Food & Wine
Growing up in the Waikato helped MasterChef finalist Chelsea Winter develop her passion for all things fresh.
The Hamilton-born-and-bred woman was named a finalist on the third season of the show on Tuesday night, after a nail-biting episode.
Her proud dad, Mark Winter, is looking forward to the grand finale as much as anyone.
With producers and contenders sworn to secrecy until the official show broadcast, he's in the dark as much as the viewers.
"I'm pretty chuffed, absolutely. It's totally unexpected that she's got as far as she has," he said.
"I'm in as much suspense as everyone else."
Ms Winter will join Waiheke-based Ana Schwarz in the final show, which began with 16 contestants.
Mr Winter remembers his daughter's love for cooking from an early age, while living on a Tamahere farm.
"Her farmland childhood has certainly influenced her style of cooking - her no-nonsense attitude, but that's also her nature and personality."
Ms Winter is a former pupil of Tamahere Country School and said the best thing about growing up on a farm was living "off the land".
"Mum always had a giant vege patch growing everything under the sun, chooks roamed free so our eggs were always free range, and we'd have our own beef from home kills - a freezerload full of it," she said.
"Everything was homemade where it could be, and it was fresh, flavoursome, simple and tasted great."
Now an Auckland marketing executive, Miss Winter loved the chance to get back to the country.
"Dad still lived in Hamilton up until a year or so ago, and it was always nice to escape from Auckland's smelly, smoggy, traffic jams and chill in the Tron for the weekend. The Balcony used to be my favourite place for a special dinner."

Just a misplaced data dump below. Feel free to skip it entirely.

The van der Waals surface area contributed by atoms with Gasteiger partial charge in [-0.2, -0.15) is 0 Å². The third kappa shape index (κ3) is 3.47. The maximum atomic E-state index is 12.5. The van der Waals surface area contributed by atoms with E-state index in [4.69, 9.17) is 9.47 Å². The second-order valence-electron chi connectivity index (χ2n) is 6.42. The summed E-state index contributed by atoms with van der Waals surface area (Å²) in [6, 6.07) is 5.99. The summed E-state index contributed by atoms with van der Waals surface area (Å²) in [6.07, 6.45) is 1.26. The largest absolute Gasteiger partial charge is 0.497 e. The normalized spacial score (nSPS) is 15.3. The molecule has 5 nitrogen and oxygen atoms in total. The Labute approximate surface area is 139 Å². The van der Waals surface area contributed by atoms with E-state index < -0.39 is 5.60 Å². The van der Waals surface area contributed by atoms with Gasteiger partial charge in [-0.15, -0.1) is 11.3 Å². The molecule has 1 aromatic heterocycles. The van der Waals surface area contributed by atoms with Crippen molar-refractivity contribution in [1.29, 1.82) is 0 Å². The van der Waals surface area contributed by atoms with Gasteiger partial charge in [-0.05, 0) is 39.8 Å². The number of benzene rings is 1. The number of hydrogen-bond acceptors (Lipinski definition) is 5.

But she's not the only Waikato person to feature on the grand finale episode, with 2011 masterchef contender, Putaruru's Cameron Petley, setting a special challenge for contenders.
Although Mr Petley wouldn't give away any details on the final result, he said his task was to create a wild game challenge, and to present a deer from which the girls would then create dishes.
He said the key to cooking venison was to do it quickly.
"The meat doesn't have much fat, so you have to be careful not to dry it out."
Mr Petley is now working at the Masters Table in Putaruru, and attributes his new edge in cooking to his time on MasterChef.
"I entered the competition knowing it would change my life, and if the finalists continue to cook and use what they've learnt in their time, I'm sure it will change theirs too."
Miss Winter said MasterChef was the best thing she'd ever done: "I'm sad that there's only one episode to go because I love watching it happen all over again."
The final episode will show on Tuesday from 7.30pm on TV1.
- © Fairfax NZ News
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